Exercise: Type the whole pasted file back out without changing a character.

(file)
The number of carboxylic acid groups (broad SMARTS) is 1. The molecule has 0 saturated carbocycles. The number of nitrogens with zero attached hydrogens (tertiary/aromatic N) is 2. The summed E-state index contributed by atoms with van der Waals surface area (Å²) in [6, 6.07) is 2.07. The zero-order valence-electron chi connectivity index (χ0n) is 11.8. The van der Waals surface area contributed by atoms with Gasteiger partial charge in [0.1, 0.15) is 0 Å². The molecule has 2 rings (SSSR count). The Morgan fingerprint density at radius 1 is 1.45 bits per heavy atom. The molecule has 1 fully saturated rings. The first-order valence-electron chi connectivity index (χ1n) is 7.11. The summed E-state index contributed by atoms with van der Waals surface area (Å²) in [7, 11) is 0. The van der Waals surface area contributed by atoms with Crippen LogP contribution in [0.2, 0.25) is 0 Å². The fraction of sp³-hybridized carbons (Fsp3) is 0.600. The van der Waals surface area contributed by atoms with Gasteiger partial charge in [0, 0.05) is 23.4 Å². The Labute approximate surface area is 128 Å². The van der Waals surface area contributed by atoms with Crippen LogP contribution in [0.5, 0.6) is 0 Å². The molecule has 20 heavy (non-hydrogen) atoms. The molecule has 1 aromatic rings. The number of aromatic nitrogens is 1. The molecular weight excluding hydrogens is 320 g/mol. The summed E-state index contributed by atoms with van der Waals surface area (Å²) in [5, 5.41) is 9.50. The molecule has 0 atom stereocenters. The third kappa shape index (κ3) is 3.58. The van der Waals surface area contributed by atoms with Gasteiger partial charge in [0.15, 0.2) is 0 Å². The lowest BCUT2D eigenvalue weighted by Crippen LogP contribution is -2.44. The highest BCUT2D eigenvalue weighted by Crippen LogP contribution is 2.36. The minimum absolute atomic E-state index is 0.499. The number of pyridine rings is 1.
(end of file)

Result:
The number of carboxylic acid groups (broad SMARTS) is 1. The molecule has 0 saturated carbocycles. The number of nitrogens with zero attached hydrogens (tertiary/aromatic N) is 2. The summed E-state index contributed by atoms with van der Waals surface area (Å²) in [6, 6.07) is 2.07. The zero-order valence-electron chi connectivity index (χ0n) is 11.8. The van der Waals surface area contributed by atoms with Gasteiger partial charge in [0.1, 0.15) is 0 Å². The molecule has 2 rings (SSSR count). The Morgan fingerprint density at radius 1 is 1.45 bits per heavy atom. The molecule has 1 fully saturated rings. The first-order valence-electron chi connectivity index (χ1n) is 7.11. The summed E-state index contributed by atoms with van der Waals surface area (Å²) in [7, 11) is 0. The van der Waals surface area contributed by atoms with Crippen LogP contribution in [0.2, 0.25) is 0 Å². The fraction of sp³-hybridized carbons (Fsp3) is 0.600. The van der Waals surface area contributed by atoms with Gasteiger partial charge in [0, 0.05) is 23.4 Å². The Labute approximate surface area is 128 Å². The van der Waals surface area contributed by atoms with Crippen LogP contribution in [0.5, 0.6) is 0 Å². The molecule has 20 heavy (non-hydrogen) atoms. The molecule has 1 aromatic rings. The number of aromatic nitrogens is 1. The molecular weight excluding hydrogens is 320 g/mol. The summed E-state index contributed by atoms with van der Waals surface area (Å²) in [5, 5.41) is 9.50. The molecule has 0 atom stereocenters. The third kappa shape index (κ3) is 3.58. The van der Waals surface area contributed by atoms with Gasteiger partial charge in [0.15, 0.2) is 0 Å². The lowest BCUT2D eigenvalue weighted by Crippen LogP contribution is -2.44. The highest BCUT2D eigenvalue weighted by Crippen LogP contribution is 2.36. The minimum absolute atomic E-state index is 0.499. The number of pyridine rings is 1.